Jim: Certainly not enough has been done. This season just gone in particular we’ve seen such a rise in the reporting of racism, so we are seeing how big the problem is. I am starting to think, what can we do? I think not sweeping it under the carpet and talking about it when it happens is important.

Luke: I hope that the more we talk about issues like racism in the game, the more our listeners will stop to think, “this show I listen to is normally really funny and it’s entertainment, but if they are stopping to be serious here, it must be really important”.

How do you prepare before going on stage?

Jim: There’s definitely a tension before a live show but I think that’s true of any live performance.

Luke: Yeah, and one of the main concerns is finding out where Pete is before we go on. In Birmingham, there was about five minutes before we were meant to go on, the videos are playing, the lights have dimmed, and Pete is on a balcony somewhere behind the stage. I’m thinking how is he going to get down here, but somehow, he always turns up.

Pete: Everyone gets quite tense, I drink one beer, and everyone starts saying “Pete, stop drinking”. I say, “I’m in a good mood”. Then we all go on.

You like to mingle with the audience after the shows and have a drink - how important is it to interact with your listeners?

Luke: Free beers are very important. Seriously, you don’t want to close yourself off to that. We are not rock stars, we’re not footballers.

Marcus: It may sound like a cheesy thing to say, but when you look at a band on stage or footballers, they obviously have a major talent and you can be in awe of them. I don’t think anyone is in awe of us and I think that is our selling point and the authenticity of the podcast. It would be ridiculous for us not to mingle with the audience and listeners and have a laugh. It’s just really lovely.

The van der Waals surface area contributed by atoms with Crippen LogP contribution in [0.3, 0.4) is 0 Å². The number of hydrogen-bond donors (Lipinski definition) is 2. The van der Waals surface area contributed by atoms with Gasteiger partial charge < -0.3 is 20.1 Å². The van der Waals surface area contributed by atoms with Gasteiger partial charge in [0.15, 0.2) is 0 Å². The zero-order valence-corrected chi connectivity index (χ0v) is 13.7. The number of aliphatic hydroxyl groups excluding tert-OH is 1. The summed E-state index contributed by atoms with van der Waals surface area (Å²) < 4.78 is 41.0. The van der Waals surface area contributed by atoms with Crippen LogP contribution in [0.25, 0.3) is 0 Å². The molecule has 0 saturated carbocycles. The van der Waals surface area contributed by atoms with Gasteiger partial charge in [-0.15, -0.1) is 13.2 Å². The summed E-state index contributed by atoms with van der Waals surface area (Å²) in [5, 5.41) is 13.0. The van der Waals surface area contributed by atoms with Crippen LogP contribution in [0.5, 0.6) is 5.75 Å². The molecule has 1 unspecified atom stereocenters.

Pete: One audience member kept touching my face during some post-show drinks. Feel free to touch all of our faces.

Jim: It’s often not just podcast listeners that come to the shows too – the live shows definitely aren’t an exclusive listeners only club, so it’s good for us to meet new audiences too.

Luke: Yeah, our listeners often come along with a bunch of their mates and come up to us saying they all had a great time. I personally love that and it’s a great way for them to be introduced to the podcast too.

There are a lot of football podcasts, what makes yours different?

Luke: Saying we are just “four mates in a room” I see as a little patronising. But it’s a credit to us that we can make it look like we are relaxed and we have just waltzed in from a night out and are just having a laugh.

Jim: We are not just four blokes down the pub talking about the game. We work harder to be more interesting than that.

Marcus: It’s almost like when you see the lead singer of an indie band and it looks like they have just got out of bed, an awful lot of work has gone into that look. For us it’s important to be well-informed but also have a bit of bloody fun.

Jim: What I like about the format that makes it a bit different from those mainstream things is that we are free to talk about playing headers and volleys over the park and the stupid side of football.